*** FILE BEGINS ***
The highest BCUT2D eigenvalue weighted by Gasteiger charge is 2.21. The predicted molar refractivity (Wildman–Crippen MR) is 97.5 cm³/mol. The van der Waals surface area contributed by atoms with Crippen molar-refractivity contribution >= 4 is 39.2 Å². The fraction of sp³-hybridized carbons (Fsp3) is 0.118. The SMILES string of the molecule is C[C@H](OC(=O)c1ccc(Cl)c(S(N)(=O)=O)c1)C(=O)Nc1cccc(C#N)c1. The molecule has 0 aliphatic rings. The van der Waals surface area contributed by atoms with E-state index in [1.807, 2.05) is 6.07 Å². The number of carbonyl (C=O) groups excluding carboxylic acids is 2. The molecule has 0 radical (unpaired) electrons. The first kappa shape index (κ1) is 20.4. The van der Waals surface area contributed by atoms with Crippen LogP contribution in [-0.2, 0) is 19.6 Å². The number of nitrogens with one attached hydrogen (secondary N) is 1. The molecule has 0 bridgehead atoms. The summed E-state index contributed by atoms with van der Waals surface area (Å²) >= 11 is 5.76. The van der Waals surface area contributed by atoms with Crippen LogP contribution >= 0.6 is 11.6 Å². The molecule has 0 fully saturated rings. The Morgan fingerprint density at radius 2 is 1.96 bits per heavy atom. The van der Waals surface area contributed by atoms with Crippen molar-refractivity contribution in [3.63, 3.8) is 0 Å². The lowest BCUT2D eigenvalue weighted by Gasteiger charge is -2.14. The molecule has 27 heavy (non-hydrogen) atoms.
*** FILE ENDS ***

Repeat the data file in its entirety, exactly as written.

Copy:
The highest BCUT2D eigenvalue weighted by Gasteiger charge is 2.21. The predicted molar refractivity (Wildman–Crippen MR) is 97.5 cm³/mol. The van der Waals surface area contributed by atoms with Crippen molar-refractivity contribution >= 4 is 39.2 Å². The fraction of sp³-hybridized carbons (Fsp3) is 0.118. The SMILES string of the molecule is C[C@H](OC(=O)c1ccc(Cl)c(S(N)(=O)=O)c1)C(=O)Nc1cccc(C#N)c1. The molecule has 0 aliphatic rings. The van der Waals surface area contributed by atoms with E-state index in [1.807, 2.05) is 6.07 Å². The number of carbonyl (C=O) groups excluding carboxylic acids is 2. The molecule has 0 radical (unpaired) electrons. The first kappa shape index (κ1) is 20.4. The van der Waals surface area contributed by atoms with Crippen LogP contribution in [-0.2, 0) is 19.6 Å². The number of nitrogens with one attached hydrogen (secondary N) is 1. The molecule has 0 bridgehead atoms. The summed E-state index contributed by atoms with van der Waals surface area (Å²) >= 11 is 5.76. The van der Waals surface area contributed by atoms with Crippen LogP contribution >= 0.6 is 11.6 Å². The molecule has 0 fully saturated rings. The Morgan fingerprint density at radius 2 is 1.96 bits per heavy atom. The van der Waals surface area contributed by atoms with Crippen molar-refractivity contribution in [3.63, 3.8) is 0 Å². The lowest BCUT2D eigenvalue weighted by Gasteiger charge is -2.14. The molecule has 27 heavy (non-hydrogen) atoms.